If you look enviously at the TSA Pre-Check line whenever you’re at the airport — where pre-cleared air travelers breeze through the checkpoint without having to be scanned, remove their shoes or face a humiliating “enhanced” pat-down — then join the club.
If you ask yourself: “What sets them apart from me?” and the answer is, “Nothing, really,” then you’re well on your way to answering a question that has haunted aviation security professionals since 2009.
Is there a better way to screen air travelers than scanning them?
Some say there isn’t, and they’ll insist that shooting X-rays or microwaves at your body is the only way to be absolutely sure you’re not packing a gun or carrying explosives. But many of these “experts” have ulterior motives, because they happen to also work for the manufacturers of X-ray and millimeter wave technology.
Of course they want more machines. Their livelihoods depend on it.
But a hard look at the facts says otherwise. The scanners haven’t foiled a single terrorist attack. In fact, their vulnerabilities are so well-known to the bad guys they would probably prefer a scan over a pat-down on their way to their terrorist mission, assuming they can’t secure Pre-Check clearances. The machines have an obvious, and unfortunate, blind spot.
A few weeks ago, TSA Administrator John Pistole proclaimed that American aviation security was the gold standard. This didn’t sit well with the Israelis, who have long considered themselves to be the standard-bearer when it comes to aviation security. But the administrator can be forgiven for engaging in a little hyperbole; after all, he needs to raise employee morale at his $8 billion-a-year agency, which isn’t exactly known for its happy workforce.
But a look at the real gold standard in aviation security — yep, that would be Israel — suggests full-body scanners may be worthless. Israel doesn’t use them at all. A manager told Canadian officials in 2010 that the scanners were easily fooled, which is why Israel didn’t rely on them. Although some scanners have been tested in Israel since then, security officials continue to refuse to use the machines as a primary method of screening.
A look at what the real experts are doing seems to suggest that the answer to the question, “Is there a better way?” is: absolutely.
A different scanner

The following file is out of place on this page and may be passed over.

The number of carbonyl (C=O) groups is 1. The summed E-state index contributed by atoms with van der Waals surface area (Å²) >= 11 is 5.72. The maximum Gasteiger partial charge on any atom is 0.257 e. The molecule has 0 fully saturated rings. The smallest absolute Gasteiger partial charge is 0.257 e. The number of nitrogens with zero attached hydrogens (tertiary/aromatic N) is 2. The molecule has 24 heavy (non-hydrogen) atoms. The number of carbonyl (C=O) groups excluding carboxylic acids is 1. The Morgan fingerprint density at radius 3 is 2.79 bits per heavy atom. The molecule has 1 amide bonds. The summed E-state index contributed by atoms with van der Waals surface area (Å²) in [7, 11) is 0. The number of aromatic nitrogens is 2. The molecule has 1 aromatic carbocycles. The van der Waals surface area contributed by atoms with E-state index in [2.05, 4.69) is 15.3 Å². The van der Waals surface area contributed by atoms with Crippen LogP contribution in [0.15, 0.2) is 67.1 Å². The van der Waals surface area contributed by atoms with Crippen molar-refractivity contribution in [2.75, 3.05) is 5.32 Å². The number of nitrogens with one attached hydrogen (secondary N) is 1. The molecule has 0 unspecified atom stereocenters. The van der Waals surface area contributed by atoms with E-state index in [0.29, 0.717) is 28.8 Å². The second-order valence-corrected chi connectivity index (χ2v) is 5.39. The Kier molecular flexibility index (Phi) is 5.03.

One solution is to switch scanners. For the last few weeks, the folks who are developing a new kind of technology have been sending me information about their product. Iscon’s Thermo-Conductive Mini-Portal Scanner promises a way to screen passengers without using radiation or creating a revealing image.
Instead of firing X-rays at passengers, this infrared body scanner detects hidden objects without penetrating clothing or making physical contact, according to the manufacturer. It recently completed tests at Bristol Airport in the U.K., where it “performed well,” according to the company.
Certainly, the thought of waving an infrared scanner in front of passengers instead of bombarding them with radiation is enough for the TSA’s critics to sit up and take notice. But the best scanner, they contend, is no scanner.
Time to remove the scanners?
The TSA is furiously backpedaling from its “one size fits all” solution to aviation security. It started by giving dignitaries and certain members of law enforcement a pass on the full-body scanners. Then came active-duty military and crewmembers. Next, it was elite-level frequent fliers and people who had undergone a background check. Now it’s testing a managed inclusion program that would open the scannerless Pre-Check lines to anyone who has been cleared by a bomb-sniffing dog.
If those tests are successful, then I wonder — who’s left?
We’re just a few short years, and perhaps months, away from admitting that the scanners and the punitive pat-downs that air travelers receive when they refuse to submit to a potentially dangerous scan, do not work.
Let’s get a move on.